Why the wait for fried chicken at NYC’s Pecking House is 8 weeks

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Want this chicken right away? You’re out of cluck.

NYC’s hottest dish is the fried chicken meal from Pecking House, a Queens takeout and delivery spot, which has a list of some 5,000 hopefuls who will have to wait eight weeks for the finger-lickin’ fun.

The buzzy bird is buttermilk brined and country-fried, then dressed with Tianjin chilis and Sichuan peppercorns. For $35, you get three pieces of the chicken plus three seasonal sides: fried rice, a Brussels sprouts salad and sweet potatoes with almond pesto and bacon.

Chef Eric Huang, an alum of Michelin-starred Eleven Madison Park, never expected his grub would go gangbusters when he launched the makeshift shop in September out of his uncle’s Fresh Meadows restaurant, Peking House, to help pay the rent after it closed due to COVID.

“It was meant to be a holdover, a way to pass the time — and maybe help my uncle out a little bit,” said Huang, 34, who lives in Clinton Hill. “But now it’s a full-fledged business and I really enjoy doing it, and we’re going to commit to it.”

What started as a struggle to sell 30 meals per week ballooned thanks to Huang’s family and friends spreading the word — and Instagram intrigue: He started off taking orders by direct message only, and New Yorkers love nothing more than a secret splurge.

In October, “All of a sudden I got 600 messages in one day, and that’s when the waitlist started,” said Huang, who had to create a password-protected order website to control the demand. “Ever since then it’s been nonstop.”

If you’re on the waitlist, you’ll receive an e-mail when it’s your turn to receive the delivery. But even Huang hopes that mystique is short-lived. “I wish I could expedite the process,” he said. “I promise I’m working hard at it.”

He estimates that Pecking House now puts out 550 orders each week — they only serve the fried chicken meal, plus a peanut butter pudding dessert a la carte — which the chef and his staff deliver by car around Manhattan, Brooklyn and Queens from Wednesday to Sunday. (You can also pick your chicken up at the restaurant.)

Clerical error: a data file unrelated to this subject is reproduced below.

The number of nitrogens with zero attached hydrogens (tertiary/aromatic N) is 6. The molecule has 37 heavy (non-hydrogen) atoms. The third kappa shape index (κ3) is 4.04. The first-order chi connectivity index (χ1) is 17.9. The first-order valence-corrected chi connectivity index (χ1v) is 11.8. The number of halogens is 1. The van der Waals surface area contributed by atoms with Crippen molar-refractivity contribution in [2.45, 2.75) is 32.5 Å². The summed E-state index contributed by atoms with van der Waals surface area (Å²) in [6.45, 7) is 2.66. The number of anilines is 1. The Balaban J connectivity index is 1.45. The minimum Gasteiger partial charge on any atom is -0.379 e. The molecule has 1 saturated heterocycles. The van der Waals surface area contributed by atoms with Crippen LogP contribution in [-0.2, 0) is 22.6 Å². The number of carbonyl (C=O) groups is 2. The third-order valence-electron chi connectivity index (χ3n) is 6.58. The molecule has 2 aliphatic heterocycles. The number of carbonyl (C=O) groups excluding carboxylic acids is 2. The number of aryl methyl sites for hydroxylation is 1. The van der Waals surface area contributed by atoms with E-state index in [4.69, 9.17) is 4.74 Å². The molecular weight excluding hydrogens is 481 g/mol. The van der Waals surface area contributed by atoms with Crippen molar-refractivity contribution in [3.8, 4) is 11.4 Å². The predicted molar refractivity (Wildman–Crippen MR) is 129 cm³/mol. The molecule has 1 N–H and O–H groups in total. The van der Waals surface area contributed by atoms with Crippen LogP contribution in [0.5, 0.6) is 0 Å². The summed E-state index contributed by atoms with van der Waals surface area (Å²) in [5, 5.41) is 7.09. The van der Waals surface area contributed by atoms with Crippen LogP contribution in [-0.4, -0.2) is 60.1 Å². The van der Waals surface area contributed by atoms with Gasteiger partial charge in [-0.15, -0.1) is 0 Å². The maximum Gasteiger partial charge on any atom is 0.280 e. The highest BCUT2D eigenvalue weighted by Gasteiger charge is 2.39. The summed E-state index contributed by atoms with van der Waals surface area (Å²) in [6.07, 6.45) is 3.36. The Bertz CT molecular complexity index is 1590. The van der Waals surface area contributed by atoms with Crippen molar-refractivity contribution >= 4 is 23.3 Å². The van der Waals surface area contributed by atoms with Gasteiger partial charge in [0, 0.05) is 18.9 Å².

For Bedford-Stuyvesant resident Brandon Martinez, having the chicken to look forward to — he’s coming up on two months on the waitlist — is a fun way to break up the monotony of cooking at home.

“This is a treat, something really nice and indulgent, kind of over the top,” said the 37-year-old entrepreneur, who initially spotted the chicken on a popular food blog.

Upper East Sider Jazmin Johnson has been waiting since Jan. 8 to snag her order.

A chef herself, Johnson respects Huang’s hustle. “Experiencing what Eric is passionate about, or what he knows is totally his jam — he can do chicken all day for days — is what I want to experience,” said Johnson, 30. “And, for me, food is really that exchange of things you are passionate about.”

Huang still gets a thrill from churning out the coveted chicken every day.

“We get a lot of great feedback. That’s what really keeps me going: ‘This is the best meal I’ve had in the pandemic,’ or ‘I was losing my faith being in New York in the pandemic, but these kind of fun experiences remind me I love being in New York,’ ” he said. “It really means a lot to me and makes me realize the nurturing power that a chef can have.”

He’s scouting a Manhattan or Brooklyn storefront “to make this real” — and reach more customers. Until then, fried-chicken fiends such as Martinez have to be patient.

“Good things are always worth waiting for, or so I’m told,” he said.

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